Part Five coming soon – check Part One, Part Two and Part Three.

52 Best Albums & EPs Of 2012 (Part Three) – Apollo Brown & Guilty Simpson / M9 / Showbiz & AG etc.

Apollo Brown & Guilty Simpson – “Dice Game” (Mello Music Group) – This Motown duo definitely weren’t taking a gamble when they jumped in the studio together to record this sureshot collection of rugged bangers. With Simpson injecting his rhymes with a slightly more personal feel than on previous material, Brown ensured his beats matched the tone of the Detroit emcee’s verses perfectly, whether highlighting their hometown (“Reputation”) or pondering the future (“How Will I Go”).

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Grand Papa Tra – “Lost In New York” (GrandPapaTra.BandCamp.Com) – Not one for adhering to today’s digital norm of emailing tracks and verses back and forth to complete a project, Swiss producer Tra wanted a more authentic recording experience, so made the trip to NYC to put together this collection of East Coast-influenced cuts with the likes of Sadat X, Mic Geronimo and Royal Flush.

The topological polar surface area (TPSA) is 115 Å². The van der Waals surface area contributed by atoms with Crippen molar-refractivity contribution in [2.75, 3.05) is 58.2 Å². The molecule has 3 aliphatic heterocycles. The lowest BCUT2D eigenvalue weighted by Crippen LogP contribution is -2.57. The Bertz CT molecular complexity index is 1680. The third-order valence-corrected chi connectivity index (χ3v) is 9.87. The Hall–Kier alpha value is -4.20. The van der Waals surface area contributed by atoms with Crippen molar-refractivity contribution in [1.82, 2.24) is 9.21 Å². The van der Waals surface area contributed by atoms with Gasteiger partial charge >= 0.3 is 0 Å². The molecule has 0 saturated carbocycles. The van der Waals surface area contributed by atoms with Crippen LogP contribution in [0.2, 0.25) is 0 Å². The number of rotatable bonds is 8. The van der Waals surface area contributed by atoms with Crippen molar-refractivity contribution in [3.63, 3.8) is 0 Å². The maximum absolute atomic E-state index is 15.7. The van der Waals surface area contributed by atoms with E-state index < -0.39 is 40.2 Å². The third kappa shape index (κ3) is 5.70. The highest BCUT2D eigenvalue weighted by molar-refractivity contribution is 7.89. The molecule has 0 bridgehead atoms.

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Prose – “Back In The Habit” (Boom Bap Professionals) – Following-up two impressive albums, “Force Of Habit” (2010) and “The Dark Side Of The Boom” (2011), UK emcee / producer partnership Efeks and Steady Rock remained true to their underground roots on this quality EP which featured the witty old-school tribute “The Class Of ’94”.